The United States is home to 423 national parks, monuments, and nationally protected lands. Documentary filmmaker Ken Burns calls them “America’s best idea.” Collectively, they create a mosaic of many colors that reflect the diversity of our land.
“Our national parks have given shape to our multi-faceted and multicultural story,” the National Park Service says. “[They] honor our differences and remind us of everything that we have in common. Parks tell the ever-evolving story of who we are — our heritage and our history, in its struggles and triumphs. National parks are places that belong to us all, and we all have a place in them.”
Honoring women’s contributions
Many attribute national parks to Theodore Roosevelt — as well they should, since “the conservation president” doubled the number of sites within the National Park system and protected them through the Antiquities Act. Women’s History Month reminds us, though, that many of our park gems originated or flourished from female-led efforts.
Mesa Verde National Park in southwest Colorado, for example, came to be through the persistence of two women, Virginia McClurg and Lucy Peabody. They successfully campaigned to protect the archeological heritage of the Ancestral Pueblo people, who made the area their home for over 700 years. Roosevelt signed the law creating the park in 1906, and today — with more than 5,000 sites, including 600 cliff dwellings — the park is the largest archeological preserve in the U.S.
Other women are honored by parks that bear their name or were influenced by their work.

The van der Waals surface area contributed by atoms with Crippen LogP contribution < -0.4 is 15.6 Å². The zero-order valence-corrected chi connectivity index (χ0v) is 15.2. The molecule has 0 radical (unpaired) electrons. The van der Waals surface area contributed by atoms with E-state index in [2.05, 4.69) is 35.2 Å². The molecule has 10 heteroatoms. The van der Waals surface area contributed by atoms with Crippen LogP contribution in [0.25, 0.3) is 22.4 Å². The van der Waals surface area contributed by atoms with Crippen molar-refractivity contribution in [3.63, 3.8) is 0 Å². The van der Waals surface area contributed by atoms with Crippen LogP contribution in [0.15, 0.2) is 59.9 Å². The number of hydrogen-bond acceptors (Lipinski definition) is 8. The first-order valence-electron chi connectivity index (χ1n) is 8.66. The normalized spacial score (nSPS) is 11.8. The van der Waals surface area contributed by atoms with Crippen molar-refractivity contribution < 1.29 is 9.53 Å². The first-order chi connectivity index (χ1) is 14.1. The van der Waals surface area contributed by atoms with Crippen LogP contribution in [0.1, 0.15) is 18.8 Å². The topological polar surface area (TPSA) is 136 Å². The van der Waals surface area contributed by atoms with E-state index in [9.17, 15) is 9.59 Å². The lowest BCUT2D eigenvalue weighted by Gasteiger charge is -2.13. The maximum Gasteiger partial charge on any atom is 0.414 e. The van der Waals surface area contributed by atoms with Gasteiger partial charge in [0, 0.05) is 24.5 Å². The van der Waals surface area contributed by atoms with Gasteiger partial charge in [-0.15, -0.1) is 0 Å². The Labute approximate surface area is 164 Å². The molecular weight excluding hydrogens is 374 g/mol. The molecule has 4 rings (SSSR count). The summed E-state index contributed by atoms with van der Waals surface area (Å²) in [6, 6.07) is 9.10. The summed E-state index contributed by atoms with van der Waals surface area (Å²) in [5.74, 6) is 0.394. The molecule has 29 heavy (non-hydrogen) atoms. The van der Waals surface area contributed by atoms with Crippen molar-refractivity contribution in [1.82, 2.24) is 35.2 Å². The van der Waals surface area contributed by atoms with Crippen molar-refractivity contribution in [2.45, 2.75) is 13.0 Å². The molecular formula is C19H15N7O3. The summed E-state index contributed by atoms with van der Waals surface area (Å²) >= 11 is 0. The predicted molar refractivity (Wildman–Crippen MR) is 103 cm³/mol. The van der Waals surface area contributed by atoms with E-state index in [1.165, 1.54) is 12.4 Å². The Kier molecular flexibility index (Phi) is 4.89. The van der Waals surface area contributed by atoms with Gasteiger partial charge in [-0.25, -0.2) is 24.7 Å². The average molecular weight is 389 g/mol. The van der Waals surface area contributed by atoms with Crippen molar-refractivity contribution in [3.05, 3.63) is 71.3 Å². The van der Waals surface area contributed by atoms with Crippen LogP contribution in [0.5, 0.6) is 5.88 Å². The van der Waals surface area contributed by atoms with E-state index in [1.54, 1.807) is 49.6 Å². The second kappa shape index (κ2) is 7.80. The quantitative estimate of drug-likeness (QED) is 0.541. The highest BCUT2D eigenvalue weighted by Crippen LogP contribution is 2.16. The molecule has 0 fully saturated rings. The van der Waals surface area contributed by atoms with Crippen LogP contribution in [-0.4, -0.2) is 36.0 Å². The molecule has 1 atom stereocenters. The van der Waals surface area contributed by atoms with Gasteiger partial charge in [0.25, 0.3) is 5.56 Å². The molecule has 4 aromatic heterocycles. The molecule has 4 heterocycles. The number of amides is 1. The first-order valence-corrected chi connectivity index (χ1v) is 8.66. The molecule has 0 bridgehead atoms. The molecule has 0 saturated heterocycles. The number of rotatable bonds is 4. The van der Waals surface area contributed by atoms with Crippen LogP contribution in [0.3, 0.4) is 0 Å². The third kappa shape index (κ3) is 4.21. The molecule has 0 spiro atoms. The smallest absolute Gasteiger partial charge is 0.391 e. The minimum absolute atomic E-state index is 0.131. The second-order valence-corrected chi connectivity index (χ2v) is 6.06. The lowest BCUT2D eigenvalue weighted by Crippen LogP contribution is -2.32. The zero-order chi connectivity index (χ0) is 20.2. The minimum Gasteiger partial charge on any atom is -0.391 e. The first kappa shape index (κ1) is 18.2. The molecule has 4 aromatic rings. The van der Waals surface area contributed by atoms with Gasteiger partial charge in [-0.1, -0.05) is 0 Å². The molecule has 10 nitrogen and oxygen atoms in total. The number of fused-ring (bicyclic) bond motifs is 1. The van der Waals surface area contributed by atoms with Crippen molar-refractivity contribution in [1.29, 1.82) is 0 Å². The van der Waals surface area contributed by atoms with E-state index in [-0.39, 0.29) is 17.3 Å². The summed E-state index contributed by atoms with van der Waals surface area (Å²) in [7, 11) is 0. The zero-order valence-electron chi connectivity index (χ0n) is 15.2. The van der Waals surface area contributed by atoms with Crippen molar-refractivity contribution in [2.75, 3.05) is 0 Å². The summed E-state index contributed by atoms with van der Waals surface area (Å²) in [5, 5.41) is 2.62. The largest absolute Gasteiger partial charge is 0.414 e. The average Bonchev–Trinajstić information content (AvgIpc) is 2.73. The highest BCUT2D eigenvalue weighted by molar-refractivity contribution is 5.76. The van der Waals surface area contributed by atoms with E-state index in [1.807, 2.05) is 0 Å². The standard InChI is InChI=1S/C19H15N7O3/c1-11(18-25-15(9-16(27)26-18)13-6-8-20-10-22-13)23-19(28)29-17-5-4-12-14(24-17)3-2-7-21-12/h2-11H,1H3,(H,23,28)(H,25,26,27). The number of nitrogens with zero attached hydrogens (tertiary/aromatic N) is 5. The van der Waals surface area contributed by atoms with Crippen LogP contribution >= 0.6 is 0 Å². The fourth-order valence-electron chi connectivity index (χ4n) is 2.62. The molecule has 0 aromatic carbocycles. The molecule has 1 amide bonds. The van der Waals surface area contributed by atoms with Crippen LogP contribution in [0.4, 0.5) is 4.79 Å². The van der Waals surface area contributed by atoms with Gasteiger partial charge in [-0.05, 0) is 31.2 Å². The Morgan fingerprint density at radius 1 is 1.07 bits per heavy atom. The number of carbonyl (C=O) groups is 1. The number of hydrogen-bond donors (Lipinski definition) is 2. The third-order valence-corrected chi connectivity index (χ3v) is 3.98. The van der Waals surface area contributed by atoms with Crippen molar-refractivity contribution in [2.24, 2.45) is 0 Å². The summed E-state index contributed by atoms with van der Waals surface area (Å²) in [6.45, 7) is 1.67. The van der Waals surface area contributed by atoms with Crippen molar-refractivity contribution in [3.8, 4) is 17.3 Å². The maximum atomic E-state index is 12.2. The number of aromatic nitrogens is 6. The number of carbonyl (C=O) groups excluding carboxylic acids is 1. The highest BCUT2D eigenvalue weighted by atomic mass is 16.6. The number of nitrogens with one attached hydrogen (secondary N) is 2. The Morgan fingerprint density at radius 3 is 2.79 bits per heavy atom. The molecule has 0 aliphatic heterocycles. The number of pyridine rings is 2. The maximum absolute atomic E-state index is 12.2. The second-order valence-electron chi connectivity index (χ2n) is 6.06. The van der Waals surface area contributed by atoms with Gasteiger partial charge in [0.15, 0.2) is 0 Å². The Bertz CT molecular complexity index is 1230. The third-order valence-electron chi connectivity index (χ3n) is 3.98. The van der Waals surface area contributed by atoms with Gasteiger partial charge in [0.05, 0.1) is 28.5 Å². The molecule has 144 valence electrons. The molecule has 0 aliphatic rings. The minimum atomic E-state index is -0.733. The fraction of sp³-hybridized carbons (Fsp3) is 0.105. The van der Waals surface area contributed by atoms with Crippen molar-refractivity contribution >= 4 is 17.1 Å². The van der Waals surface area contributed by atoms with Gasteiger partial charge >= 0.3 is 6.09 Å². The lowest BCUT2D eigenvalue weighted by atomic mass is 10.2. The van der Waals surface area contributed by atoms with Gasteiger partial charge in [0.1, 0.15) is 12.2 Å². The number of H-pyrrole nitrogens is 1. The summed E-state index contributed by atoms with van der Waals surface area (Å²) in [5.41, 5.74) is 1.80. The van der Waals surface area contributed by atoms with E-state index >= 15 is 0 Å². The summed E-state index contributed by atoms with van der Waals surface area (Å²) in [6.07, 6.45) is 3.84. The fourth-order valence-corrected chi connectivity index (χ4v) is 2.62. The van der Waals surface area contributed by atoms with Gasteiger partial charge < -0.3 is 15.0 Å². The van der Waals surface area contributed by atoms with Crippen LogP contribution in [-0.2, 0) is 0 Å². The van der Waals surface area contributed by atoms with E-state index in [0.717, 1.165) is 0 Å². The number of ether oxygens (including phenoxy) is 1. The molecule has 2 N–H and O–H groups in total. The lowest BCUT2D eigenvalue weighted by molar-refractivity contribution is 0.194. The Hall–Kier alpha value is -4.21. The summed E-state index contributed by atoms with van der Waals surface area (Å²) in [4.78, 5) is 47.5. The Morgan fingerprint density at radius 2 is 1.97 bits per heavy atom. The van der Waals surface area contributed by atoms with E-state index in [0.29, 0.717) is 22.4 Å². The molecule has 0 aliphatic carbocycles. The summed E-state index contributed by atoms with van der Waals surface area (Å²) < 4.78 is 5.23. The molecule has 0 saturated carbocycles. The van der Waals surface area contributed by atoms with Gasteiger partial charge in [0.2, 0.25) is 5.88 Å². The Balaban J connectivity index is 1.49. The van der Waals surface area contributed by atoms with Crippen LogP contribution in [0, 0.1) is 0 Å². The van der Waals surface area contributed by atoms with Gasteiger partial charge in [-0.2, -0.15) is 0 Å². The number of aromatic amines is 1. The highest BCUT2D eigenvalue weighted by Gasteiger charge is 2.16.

And now, with the Senate confirmation of Rep. Deb Haaland as Secretary of the Department of the Interior, which includes the National Park Service a woman is in charge of its activities. She is the first Native American person in U.S. history to hold a Cabinet post. Who could have dreamed that a little more than a hundred years from the founding of Mesa Verde, a Laguna Pueblo woman would be overseeing tribal lands and cultural assets nationwide and the National Park Service itself?
Inspiring where we go next
To support National Women’s History month, the National Park Foundation is highlighting 10 parks that celebrate women’s history while emphasizing that every park has a connection to women. “National parks across the country share stories of visionary women, trailblazers who dared to imagine a different future…contributing to our collective history,” the foundation says.
As we move toward the goal of 5050X2028 — roughly half women and half men in elected offices nationwide by 2028 — the story of our national parks and the many women who have helped to shape them sends the message home: when we use 100% of America’s talent, wisdom, and skill, the sky’s the limit on what we can achieve together.
Almost 150 years ago our first national park, Yellowstone was created . Today, our national parks stand not only for where America has been but also inspire where we’re going next: to a place that welcomes all of us. Shared treasures, a gift to all. No distinctions as to who can enter, who can enjoy, who can endeavor to build and preserve them.
©2021 Women’s Campaign Fund